Come to the Event or Meeting Having Done Some Reading on the Topic

When you study up on the topic that is being addressed at the meeting, you will have interesting things to say that add to the conversation! For example, when I went to a conference of career service providers a few years ago, I could see from the brochure that one of the topics for a presentation was whether the following advice is good or bad: “Do what you love and the rest will follow.” Before going to the conference, I read some interesting blogs on that topic and thought about my own reactions to those blogs. Thanks to that preparation, I was able to have more interesting conversations with others who attended that particular talk. I did the same thing with each of the break-out group topics that I signed up to attend.

Learn About the People who Will Be Presenting

If you know the backgrounds and some of the interests of the people at the event you are attending, it will be easier to enrich the conversation. This includes the speakers. For example, once I was speaking on a book tour at a Philadelphia law firm. One of the people in the audience came up to me after the talk and said, “I really enjoyed your remarks, and I saw on your LinkedIn profile that you were a prosecutor in Philadelphia when Ed Rendell was the District Attorney. I actually worked with Rendell when he became the governor of Pennsylvania!” What followed was a lively conversation that would not have happened without that person’s prior research.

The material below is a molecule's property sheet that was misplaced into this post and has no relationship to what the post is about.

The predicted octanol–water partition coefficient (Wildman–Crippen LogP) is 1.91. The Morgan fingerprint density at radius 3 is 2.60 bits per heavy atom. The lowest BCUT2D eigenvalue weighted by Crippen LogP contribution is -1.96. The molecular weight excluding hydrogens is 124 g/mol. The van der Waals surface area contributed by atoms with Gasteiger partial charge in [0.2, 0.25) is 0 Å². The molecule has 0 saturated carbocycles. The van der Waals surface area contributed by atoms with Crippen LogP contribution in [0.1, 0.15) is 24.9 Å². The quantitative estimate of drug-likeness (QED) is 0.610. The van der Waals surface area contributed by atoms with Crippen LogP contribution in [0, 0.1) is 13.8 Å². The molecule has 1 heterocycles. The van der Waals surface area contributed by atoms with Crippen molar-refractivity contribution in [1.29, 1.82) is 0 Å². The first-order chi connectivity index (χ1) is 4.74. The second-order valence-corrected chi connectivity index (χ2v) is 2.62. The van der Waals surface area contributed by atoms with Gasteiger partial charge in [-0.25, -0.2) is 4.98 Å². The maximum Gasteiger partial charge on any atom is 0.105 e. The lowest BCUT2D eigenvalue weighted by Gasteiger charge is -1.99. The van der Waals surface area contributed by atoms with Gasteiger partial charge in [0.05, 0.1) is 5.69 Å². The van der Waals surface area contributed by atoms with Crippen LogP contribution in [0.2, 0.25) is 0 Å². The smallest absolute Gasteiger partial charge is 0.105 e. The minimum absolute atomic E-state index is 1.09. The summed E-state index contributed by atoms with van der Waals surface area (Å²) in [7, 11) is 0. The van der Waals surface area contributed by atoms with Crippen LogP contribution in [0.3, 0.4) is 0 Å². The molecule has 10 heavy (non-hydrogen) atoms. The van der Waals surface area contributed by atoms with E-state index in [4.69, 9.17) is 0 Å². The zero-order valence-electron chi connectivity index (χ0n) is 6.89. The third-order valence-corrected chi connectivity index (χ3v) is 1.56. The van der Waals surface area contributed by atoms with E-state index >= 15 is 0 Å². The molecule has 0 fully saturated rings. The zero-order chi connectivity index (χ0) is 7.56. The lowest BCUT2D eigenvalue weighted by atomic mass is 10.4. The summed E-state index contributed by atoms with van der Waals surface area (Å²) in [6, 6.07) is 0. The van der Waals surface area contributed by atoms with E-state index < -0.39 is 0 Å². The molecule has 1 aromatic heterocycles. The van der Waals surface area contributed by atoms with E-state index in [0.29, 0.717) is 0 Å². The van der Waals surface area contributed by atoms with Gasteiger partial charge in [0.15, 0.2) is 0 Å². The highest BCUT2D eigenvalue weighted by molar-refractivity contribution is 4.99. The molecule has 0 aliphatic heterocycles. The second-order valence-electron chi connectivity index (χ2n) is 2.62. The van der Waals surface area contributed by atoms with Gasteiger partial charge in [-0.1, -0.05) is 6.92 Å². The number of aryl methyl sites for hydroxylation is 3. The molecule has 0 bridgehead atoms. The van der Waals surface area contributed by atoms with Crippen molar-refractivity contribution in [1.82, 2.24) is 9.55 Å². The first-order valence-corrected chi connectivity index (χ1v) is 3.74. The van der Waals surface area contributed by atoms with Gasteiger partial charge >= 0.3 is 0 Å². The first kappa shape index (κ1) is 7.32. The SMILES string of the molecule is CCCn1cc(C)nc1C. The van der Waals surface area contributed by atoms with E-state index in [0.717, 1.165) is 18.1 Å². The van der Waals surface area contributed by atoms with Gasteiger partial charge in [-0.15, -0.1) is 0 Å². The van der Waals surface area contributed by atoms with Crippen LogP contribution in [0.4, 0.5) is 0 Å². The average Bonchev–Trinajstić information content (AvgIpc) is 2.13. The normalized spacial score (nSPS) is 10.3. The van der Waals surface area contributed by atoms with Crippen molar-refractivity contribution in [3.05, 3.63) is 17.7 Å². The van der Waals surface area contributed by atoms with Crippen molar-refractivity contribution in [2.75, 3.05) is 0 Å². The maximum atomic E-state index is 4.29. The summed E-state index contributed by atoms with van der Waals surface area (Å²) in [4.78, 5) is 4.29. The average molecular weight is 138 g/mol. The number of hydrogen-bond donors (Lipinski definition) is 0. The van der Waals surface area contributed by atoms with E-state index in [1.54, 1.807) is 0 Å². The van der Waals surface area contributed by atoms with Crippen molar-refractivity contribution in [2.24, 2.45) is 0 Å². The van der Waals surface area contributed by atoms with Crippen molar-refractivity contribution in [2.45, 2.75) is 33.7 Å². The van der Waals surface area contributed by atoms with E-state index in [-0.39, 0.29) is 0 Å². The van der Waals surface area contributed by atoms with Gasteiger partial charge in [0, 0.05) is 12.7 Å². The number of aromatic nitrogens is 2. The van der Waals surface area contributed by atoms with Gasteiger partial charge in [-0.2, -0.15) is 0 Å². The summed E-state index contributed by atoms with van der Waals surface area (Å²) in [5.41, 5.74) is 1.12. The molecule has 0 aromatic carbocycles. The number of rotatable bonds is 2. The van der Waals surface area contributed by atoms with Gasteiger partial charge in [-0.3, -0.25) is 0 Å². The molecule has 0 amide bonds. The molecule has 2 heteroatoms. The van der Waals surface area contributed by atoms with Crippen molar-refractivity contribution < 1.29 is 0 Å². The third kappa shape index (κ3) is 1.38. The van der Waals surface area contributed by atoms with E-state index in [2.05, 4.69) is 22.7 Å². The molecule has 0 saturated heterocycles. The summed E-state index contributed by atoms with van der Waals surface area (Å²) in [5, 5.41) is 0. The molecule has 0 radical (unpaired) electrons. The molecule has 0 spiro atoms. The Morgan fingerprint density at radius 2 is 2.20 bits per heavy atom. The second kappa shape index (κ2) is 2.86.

Listen Well and Draw the Person Out

The best conversationalists are ones who ask questions, listen well, and follow up with questions that draw the other person out. Sometimes it helps if you think of yourself as an investigative reporter trying to get a story. The story could be the person’s background; you could find out why the person is here and what he or she is getting out of the conference.

Very often the reason people have trouble networking is that they are they are self-focused rather than other-focused. If you are worried about how you are coming across to others, or if you find yourself feeling shy or uncertain, check your thinking. Most likely you are thinking about how you are coming across, instead of focusing on the other person. Change the channel. Don’t think about yourself. Listen to others instead; find out their story.

It is often helpful to realize that you are not the only one feeling this way. Many others are also feeling some degree of nervousness or insecurity. Try to put them at ease. You can even imagine that this is your house or apartment and you have invited them over to chat, and you want them to feel welcome and comfortable.

If There Is a Group, Start with a Person on the Outskirts

If you are entering a room and there are a number of groups engaged in conversation, the best approach is to identify a person on the outskirts of one of the groups. Walk over to that person and put out your hand to shake hands. No one will not shake your hand! Then start the conversation with an opener, draw him or her out, and be curious, following up with questions. Use the ideas above to guide you into a deeper conversation.